# Finding the Laurent expansion of $\frac{1}{\sin^3(z)}$ on $0<|z|<\pi$?

How do you find the Laurent expansion of $\frac{1}{\sin^3(z)}$ on $0<|z|<\pi$? I would really appreciate someone carefully explaining this, as I'm very confused by this general concept! Thanks

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Probably formal power series are helpful? (en.wikipedia.org/wiki/Formal_power_series) – Dirk Nov 11 '11 at 14:01
@Dirk: Right, so if I use 1 over the infinite summation for $\sin$ cubed, how can I get that in the desired form, that i'm having quite a bit of issue with – Freeman Nov 11 '11 at 14:07
@LHS: Try (temporarily) to first compute the formal reciprocal of $(\sin z)/z$ cubed. Then divide the result with $z^3$ to get rid of that extra factor. – Jyrki Lahtonen Nov 11 '11 at 14:13
First find (or look up) the Laurent expansion for $\csc z$, then cube it. – GEdgar Nov 11 '11 at 18:10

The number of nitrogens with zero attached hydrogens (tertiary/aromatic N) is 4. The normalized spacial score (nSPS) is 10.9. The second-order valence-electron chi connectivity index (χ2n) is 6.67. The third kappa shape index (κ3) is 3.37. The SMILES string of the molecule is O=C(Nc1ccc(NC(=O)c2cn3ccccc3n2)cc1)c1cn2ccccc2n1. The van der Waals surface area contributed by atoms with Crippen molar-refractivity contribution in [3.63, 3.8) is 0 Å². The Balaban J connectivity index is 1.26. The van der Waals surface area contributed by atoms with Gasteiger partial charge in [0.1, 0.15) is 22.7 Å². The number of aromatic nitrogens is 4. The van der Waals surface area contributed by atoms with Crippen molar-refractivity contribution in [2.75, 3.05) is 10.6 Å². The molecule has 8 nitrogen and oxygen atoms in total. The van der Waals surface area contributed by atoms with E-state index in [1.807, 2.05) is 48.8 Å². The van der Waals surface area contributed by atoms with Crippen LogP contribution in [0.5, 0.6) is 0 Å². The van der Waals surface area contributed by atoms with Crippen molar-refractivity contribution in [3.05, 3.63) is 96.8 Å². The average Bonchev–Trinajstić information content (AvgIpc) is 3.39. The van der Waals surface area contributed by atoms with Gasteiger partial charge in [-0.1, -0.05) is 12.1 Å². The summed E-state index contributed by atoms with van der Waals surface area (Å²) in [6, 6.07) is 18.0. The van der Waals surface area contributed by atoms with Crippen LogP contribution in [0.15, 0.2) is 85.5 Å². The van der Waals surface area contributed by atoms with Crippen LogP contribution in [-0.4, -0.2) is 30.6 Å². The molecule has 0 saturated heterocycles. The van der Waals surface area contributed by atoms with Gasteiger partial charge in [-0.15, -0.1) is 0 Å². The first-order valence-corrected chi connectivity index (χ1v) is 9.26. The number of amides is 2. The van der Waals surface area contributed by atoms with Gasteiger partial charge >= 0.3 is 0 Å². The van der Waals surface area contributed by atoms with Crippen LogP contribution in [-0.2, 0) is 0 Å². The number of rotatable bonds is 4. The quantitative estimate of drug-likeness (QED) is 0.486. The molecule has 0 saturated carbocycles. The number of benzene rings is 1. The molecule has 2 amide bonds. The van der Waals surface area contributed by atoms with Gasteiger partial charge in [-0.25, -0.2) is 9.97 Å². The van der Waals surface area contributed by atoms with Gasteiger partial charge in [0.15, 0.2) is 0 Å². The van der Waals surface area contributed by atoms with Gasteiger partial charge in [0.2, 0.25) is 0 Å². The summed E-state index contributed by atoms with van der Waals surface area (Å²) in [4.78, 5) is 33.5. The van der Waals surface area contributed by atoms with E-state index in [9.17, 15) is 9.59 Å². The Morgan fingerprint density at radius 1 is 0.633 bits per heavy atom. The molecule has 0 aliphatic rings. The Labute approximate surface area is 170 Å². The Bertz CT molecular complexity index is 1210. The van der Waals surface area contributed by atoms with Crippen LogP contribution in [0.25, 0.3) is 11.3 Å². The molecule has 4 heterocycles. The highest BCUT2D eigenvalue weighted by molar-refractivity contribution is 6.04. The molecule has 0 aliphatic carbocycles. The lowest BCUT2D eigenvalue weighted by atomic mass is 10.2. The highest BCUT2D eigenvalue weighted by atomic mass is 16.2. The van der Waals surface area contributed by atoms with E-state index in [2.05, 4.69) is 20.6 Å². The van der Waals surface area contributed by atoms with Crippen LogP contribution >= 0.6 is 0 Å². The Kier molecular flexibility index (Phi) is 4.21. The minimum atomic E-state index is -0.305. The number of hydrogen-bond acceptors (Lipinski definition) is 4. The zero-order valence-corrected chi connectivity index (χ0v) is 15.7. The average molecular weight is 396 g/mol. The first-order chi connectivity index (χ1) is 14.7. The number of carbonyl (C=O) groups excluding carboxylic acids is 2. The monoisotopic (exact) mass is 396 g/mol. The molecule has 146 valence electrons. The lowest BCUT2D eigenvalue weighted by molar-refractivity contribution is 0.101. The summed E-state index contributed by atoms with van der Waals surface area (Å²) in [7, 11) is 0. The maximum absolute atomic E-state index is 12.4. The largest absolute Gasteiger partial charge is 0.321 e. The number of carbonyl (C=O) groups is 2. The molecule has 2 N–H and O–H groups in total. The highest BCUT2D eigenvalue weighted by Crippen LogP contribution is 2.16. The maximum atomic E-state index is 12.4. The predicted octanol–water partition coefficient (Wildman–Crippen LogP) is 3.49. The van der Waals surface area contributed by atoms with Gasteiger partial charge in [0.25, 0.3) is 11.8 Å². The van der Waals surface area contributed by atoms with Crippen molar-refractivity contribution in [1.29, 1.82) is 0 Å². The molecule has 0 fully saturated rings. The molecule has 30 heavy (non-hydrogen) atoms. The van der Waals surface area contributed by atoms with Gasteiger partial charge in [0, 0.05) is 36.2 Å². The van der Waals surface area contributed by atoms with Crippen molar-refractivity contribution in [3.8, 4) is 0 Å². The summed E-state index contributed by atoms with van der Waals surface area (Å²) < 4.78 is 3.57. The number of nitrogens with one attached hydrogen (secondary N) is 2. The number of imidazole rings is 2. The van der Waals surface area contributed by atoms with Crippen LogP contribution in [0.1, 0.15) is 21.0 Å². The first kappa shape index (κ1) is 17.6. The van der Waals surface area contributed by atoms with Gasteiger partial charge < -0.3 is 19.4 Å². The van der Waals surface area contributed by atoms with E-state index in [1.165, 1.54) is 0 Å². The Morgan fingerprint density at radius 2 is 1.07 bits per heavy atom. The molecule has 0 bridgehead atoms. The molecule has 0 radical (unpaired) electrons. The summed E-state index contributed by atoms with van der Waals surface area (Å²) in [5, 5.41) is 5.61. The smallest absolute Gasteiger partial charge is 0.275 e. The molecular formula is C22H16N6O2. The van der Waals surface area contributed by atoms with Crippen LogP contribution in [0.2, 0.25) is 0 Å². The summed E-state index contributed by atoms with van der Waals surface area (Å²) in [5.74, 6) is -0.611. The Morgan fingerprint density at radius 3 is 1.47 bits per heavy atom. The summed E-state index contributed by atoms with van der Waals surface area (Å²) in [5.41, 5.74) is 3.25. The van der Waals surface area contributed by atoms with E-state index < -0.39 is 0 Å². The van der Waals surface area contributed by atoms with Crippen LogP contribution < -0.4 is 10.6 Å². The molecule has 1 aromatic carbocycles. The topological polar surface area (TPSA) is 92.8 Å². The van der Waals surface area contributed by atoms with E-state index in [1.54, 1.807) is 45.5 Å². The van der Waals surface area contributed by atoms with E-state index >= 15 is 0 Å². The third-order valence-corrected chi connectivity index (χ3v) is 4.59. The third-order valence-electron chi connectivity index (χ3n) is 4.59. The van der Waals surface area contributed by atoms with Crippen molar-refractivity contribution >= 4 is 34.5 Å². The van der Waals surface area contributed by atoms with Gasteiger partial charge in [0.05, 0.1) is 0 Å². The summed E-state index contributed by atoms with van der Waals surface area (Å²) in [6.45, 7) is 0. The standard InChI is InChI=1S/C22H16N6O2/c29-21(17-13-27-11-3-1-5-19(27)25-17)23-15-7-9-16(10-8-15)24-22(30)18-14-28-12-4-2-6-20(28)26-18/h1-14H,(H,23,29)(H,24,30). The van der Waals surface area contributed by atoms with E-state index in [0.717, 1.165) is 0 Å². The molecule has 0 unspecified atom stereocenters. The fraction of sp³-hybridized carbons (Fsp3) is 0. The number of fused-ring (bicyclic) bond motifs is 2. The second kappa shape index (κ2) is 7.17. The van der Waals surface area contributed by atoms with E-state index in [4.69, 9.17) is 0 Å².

There are a few ways to do this. One way that works here is to take the expansion for $1/sin(z)$ and cube it.

However, I think it's more instructive to look at how to invert power series in general. The first observation is that to invert a power series (around 0, for simplicity), it needs to have a nonzero constant term, or we can't invert it because it won't have an inverse around 0 (this is the inverse function theorem). The second observation is that we can invert any power series with a constant coefficient, by the following method (where we normalize the constant to 1, for simplicity): Write $g(z)=1+a_1z+a_2z^2+...$ . We seek $1/g(z)$, or a function $f(z)=1+b_1z+b_2z^2+...$ such that $f(z)g(z)=1$. Writing out this last equation we have: $$1=(1+a_1z+a_2z^2+...)(1+b_1z+b_2z^2+...)$$

From there is it an easy matter to multiply out and solve for the coefficients recursively - first write out the terms that give you the coefficient of $z$, solve for $b_1$, then write out the expression for $z^2$ in the product and use your value of $b_1$ to solve for $b_2$, and so on.

First, we must write out $sin^3 (z)$ as a power series. I leave it to you to show that this is $z^3 - (1/2)z^5+...$. Now we want

$$\frac{1}{z^3 - (1/2)z^5+...}=\frac{1}{z^3}\frac{1}{1-(1/2)z^2+...}$$

You should be able to invert the second term and multiply out to get your answer.

For further information (and more rigor), consult Serge Lang's book on complex analysis, where he gives a detailed treatment of power series.

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